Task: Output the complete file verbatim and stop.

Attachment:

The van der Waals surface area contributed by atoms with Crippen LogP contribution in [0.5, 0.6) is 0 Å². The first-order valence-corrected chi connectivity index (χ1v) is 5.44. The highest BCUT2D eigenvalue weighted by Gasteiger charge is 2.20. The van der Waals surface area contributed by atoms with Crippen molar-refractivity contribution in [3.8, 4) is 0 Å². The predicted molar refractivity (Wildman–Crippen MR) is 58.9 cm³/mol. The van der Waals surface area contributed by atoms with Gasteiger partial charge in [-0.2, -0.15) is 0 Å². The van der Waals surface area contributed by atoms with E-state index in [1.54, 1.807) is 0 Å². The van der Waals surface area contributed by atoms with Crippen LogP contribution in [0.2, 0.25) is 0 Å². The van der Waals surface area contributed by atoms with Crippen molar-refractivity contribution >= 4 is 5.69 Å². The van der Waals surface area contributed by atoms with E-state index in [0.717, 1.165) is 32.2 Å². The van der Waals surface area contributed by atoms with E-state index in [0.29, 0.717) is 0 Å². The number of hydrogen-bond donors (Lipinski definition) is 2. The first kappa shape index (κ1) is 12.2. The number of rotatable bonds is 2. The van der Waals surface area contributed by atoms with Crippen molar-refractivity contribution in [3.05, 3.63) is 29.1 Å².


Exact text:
The van der Waals surface area contributed by atoms with Crippen LogP contribution in [0.5, 0.6) is 0 Å². The first-order valence-corrected chi connectivity index (χ1v) is 5.44. The highest BCUT2D eigenvalue weighted by Gasteiger charge is 2.20. The van der Waals surface area contributed by atoms with Crippen molar-refractivity contribution in [3.8, 4) is 0 Å². The predicted molar refractivity (Wildman–Crippen MR) is 58.9 cm³/mol. The van der Waals surface area contributed by atoms with Gasteiger partial charge in [-0.2, -0.15) is 0 Å². The van der Waals surface area contributed by atoms with E-state index in [1.54, 1.807) is 0 Å². The van der Waals surface area contributed by atoms with Crippen LogP contribution in [0.2, 0.25) is 0 Å². The van der Waals surface area contributed by atoms with Crippen molar-refractivity contribution >= 4 is 5.69 Å². The van der Waals surface area contributed by atoms with E-state index in [0.717, 1.165) is 32.2 Å². The van der Waals surface area contributed by atoms with E-state index in [0.29, 0.717) is 0 Å². The number of hydrogen-bond donors (Lipinski definition) is 2. The first kappa shape index (κ1) is 12.2. The number of rotatable bonds is 2. The van der Waals surface area contributed by atoms with Crippen molar-refractivity contribution in [3.05, 3.63) is 29.1 Å².